The conclusion to my retest is the first test result was an error and I’m in range. But here’s my real beef. I was retested on a Wednesday, first thing in the morning and called my endo Friday morning to get the results. His assistant told me he wasn’t in but would be in in the afternoon and yes she had the results. I was very clear that I wanted to know the results that day as I didn’t want to go the whole weekend fearing the worst. He didn’t call me back.

I called again Monday morning. I was told my endo was busy all day with patients and the assistant said fleetingly as a throw-away, “He doesn’t call you if your test result is O.K.” But I had no assurance of this. I repeated to her that it wasn’t O.K. before and I’d like to know for sure if that was a mistake. Please ask him to call me.” She said she would leave him the message. He didn’t call.

I called Tuesday morning and she told me, “I gave him the message yesterday. I’ll tell him that you called again.” No return phone call. I called again at 5 PM to find the office closed and so I left this message, more or less. “I can’t understand why after having an abnormal value for my potassium and getting it retested and not knowing whether or not it’s still abnormal and calling Friday, Monday and today, no one has bothered to call me back and let me know if I’m O.K!” It took five days to get me to that point. My husband was already there the first day.

My doctor called the following morning. “What can I do for you,” he said. No apology, very matter of fact, and he told me my potassium is in range. As he was about to get off the phone he said, “I don’t call patients when the results are normal.” I said, “After getting an initial result that wasn’t, it only makes sense I would want to know whether this result was also abnormal or not.” He muttered something that was hard to make out and we hung up.

I began to think about what this policy of only call a patient when there’s a problem creates. It means you don’t even hear from your doctor when there’s a resolution to a problem. Further, don’t you think if your doctor called and said when your test results were all in range, “Your labs are all good, all normal, good work! Keep it up, you’re doing something right and that’s great!” that you’d be more motivated to continue the good work? Yes, it may cost a doctor another half hour a day, or maybe he’d outsource it to his nurse. But right now, without it, it costs patients a lot of mental stress and our healthcare system big bucks. How perverse is our system that hard work and effort go unappreciated and unacknowledged and we’re only told about problems? 

O.K., I’ve ranted, it’s out of my system now, but just between you and me, I’m changing endos.

The emerging trend in chronic illness

Screen Shot 2015-02-08 at 2.58.07 PMFind the balance where you manage your illness well, and, really enjoy your life  

There is a slowly emerging trend in chronic illness, very slowly emerging, but you can see elements of it here and there. I have referred to it before in books I’ve read like Richard Cohen’sBlindsided about his multiple sclerosis and his newest book, Strong at the Broken Places, that profiles people with a variety of chronic conditions. There’s Jill Sklar’s book, The Five Gifts of Illness about living with Crohn’s disease, and now my own book, The ABCs of Loving Yourself with Diabetes, featuring a new approach to living with diabetes.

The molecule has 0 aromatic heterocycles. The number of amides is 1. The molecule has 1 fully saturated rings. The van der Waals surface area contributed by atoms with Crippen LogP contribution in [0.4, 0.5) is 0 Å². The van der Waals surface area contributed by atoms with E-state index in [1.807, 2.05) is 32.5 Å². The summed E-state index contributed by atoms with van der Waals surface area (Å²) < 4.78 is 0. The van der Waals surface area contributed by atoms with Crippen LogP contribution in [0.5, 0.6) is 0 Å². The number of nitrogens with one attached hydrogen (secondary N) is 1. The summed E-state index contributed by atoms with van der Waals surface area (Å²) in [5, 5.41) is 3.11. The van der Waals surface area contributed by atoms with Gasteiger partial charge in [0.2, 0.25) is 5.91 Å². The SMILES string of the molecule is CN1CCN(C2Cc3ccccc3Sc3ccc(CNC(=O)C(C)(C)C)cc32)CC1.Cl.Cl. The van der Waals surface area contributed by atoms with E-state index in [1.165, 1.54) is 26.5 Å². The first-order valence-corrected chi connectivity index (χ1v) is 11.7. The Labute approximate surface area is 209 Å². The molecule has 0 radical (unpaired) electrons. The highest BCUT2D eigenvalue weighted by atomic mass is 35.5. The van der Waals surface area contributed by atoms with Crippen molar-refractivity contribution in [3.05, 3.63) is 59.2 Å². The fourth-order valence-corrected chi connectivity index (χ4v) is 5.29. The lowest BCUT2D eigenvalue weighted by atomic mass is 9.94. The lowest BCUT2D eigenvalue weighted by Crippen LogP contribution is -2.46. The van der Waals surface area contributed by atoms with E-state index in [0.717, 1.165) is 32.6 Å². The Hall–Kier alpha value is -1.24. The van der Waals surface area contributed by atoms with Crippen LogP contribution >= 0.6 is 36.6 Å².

The emerging trend in chronic illness has various components. Here are some of them in no specific order:

1.To live with illness from a different perspective – that of using your illness as a catalyst to find greater joy, purpose and meaning in your life.

2. To see the patient as the central figure in managing his or her illness, rather than the health care provider (hcp), although hcps are essential for information, education, direction and advice.

3. The hcp acts as a coach to collaboratively, with the patient, create a  treatment plan that really works for the patient.

4. Hcp and patient together examine the patient’s “life systems,” ie cultural mores, food preferences, family structure, support network, neighborhood advantages or limitations, work etc. in order to design a treatment plan that will work in that individual’s unique life.

There’s an interesting article on a management blog that speaks to these points  titled, “Why patients have to be doctors today” It’s worth a read. The article looks at diabetes in particular not so much as a medical condition, but from the point of a chronic condition that need to be managed by the patient. It is a bit lengthy, but don’t let that scare you, nor some of its “management-speak.” You will get an insightful view regarding what supports good diabetes management and what patients and the medical community are coming up with.

I wonder what has tipped our gaze now to look at chronic illness through this prism of patient management and what can be gained from illness. I would imagine it’s because we have new medicines and procedures that allow us to live longer with illnesses that would have killed us decades ago. With someone getting diabetes every 10 seconds around the world there will only be many, many more individuals, and by virtue of that, also families living with chronic illness.

What we need now is for our medical professionals to be trained in chronic care so that they can help patients better, and I’d want to say best, their quality of life within the parameters of their illness.

Since doctors are trained in curable illness – diagnosing, medicating, cutting and curing, there is little in their toolbox to help those of us with life-long conditions. But I see some headway and as “Why patients have to be doctors today” points out, it is a movement starting on the ground with patients supporting and counseling each other as many from the inside report peer-coaching will be the next wave in chronic care. We see it evidenced already on the health and community web sites popping up every day, and programs like my own A1c Champion program, where I, merely as a fellow patient, deliver motivational diabetes presentations to diabetes patients.   

It is my hope that my contribution in diabetes will be to help people see that if you look at diabetes through a different lens, you can use it to create a bigger, more fulfilling, more meaningful and healthier life than you may even have had before. It would be nice to think the medical community is not too far behind me.